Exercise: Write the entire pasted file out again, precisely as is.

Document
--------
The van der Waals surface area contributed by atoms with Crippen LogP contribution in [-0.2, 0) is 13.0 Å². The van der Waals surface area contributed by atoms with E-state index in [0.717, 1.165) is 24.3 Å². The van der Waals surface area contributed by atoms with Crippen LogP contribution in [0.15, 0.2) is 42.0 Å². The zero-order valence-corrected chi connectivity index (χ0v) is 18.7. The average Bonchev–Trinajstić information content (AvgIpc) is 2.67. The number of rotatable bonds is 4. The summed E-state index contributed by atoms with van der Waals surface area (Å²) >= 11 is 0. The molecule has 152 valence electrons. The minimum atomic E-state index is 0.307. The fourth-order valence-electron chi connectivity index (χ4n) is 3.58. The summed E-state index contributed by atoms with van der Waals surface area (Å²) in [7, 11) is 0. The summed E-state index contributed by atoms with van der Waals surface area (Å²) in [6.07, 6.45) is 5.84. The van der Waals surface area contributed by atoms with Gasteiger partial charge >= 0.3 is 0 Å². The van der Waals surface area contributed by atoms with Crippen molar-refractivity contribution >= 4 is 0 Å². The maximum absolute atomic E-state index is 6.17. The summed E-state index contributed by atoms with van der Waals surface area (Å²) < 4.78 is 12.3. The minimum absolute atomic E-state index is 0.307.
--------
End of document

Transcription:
The van der Waals surface area contributed by atoms with Crippen LogP contribution in [-0.2, 0) is 13.0 Å². The van der Waals surface area contributed by atoms with E-state index in [0.717, 1.165) is 24.3 Å². The van der Waals surface area contributed by atoms with Crippen LogP contribution in [0.15, 0.2) is 42.0 Å². The zero-order valence-corrected chi connectivity index (χ0v) is 18.7. The average Bonchev–Trinajstić information content (AvgIpc) is 2.67. The number of rotatable bonds is 4. The summed E-state index contributed by atoms with van der Waals surface area (Å²) >= 11 is 0. The molecule has 152 valence electrons. The minimum atomic E-state index is 0.307. The fourth-order valence-electron chi connectivity index (χ4n) is 3.58. The summed E-state index contributed by atoms with van der Waals surface area (Å²) in [7, 11) is 0. The summed E-state index contributed by atoms with van der Waals surface area (Å²) in [6.07, 6.45) is 5.84. The van der Waals surface area contributed by atoms with Gasteiger partial charge >= 0.3 is 0 Å². The van der Waals surface area contributed by atoms with Crippen molar-refractivity contribution >= 4 is 0 Å². The maximum absolute atomic E-state index is 6.17. The summed E-state index contributed by atoms with van der Waals surface area (Å²) < 4.78 is 12.3. The minimum absolute atomic E-state index is 0.307.